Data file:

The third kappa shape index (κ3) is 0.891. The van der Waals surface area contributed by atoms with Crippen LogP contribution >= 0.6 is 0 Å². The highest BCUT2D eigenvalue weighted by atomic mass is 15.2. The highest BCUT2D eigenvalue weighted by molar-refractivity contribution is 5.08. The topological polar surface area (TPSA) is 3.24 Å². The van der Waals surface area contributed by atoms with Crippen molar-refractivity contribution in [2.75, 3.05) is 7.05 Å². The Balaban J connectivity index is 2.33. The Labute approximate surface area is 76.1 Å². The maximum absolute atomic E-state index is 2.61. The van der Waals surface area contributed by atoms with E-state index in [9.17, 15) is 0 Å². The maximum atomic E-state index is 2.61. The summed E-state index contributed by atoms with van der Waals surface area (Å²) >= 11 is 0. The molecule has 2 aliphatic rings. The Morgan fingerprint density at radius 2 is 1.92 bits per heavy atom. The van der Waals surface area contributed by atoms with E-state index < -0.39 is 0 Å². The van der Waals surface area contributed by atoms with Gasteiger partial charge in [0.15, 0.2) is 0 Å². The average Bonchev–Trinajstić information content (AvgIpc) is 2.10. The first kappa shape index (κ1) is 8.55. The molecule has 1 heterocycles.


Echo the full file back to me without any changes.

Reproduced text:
The third kappa shape index (κ3) is 0.891. The van der Waals surface area contributed by atoms with Crippen LogP contribution >= 0.6 is 0 Å². The highest BCUT2D eigenvalue weighted by atomic mass is 15.2. The highest BCUT2D eigenvalue weighted by molar-refractivity contribution is 5.08. The topological polar surface area (TPSA) is 3.24 Å². The van der Waals surface area contributed by atoms with Crippen molar-refractivity contribution in [2.75, 3.05) is 7.05 Å². The Balaban J connectivity index is 2.33. The Labute approximate surface area is 76.1 Å². The maximum absolute atomic E-state index is 2.61. The van der Waals surface area contributed by atoms with E-state index in [9.17, 15) is 0 Å². The maximum atomic E-state index is 2.61. The summed E-state index contributed by atoms with van der Waals surface area (Å²) >= 11 is 0. The molecule has 2 aliphatic rings. The Morgan fingerprint density at radius 2 is 1.92 bits per heavy atom. The van der Waals surface area contributed by atoms with E-state index < -0.39 is 0 Å². The van der Waals surface area contributed by atoms with Gasteiger partial charge in [0.15, 0.2) is 0 Å². The average Bonchev–Trinajstić information content (AvgIpc) is 2.10. The first kappa shape index (κ1) is 8.55. The molecule has 1 heterocycles.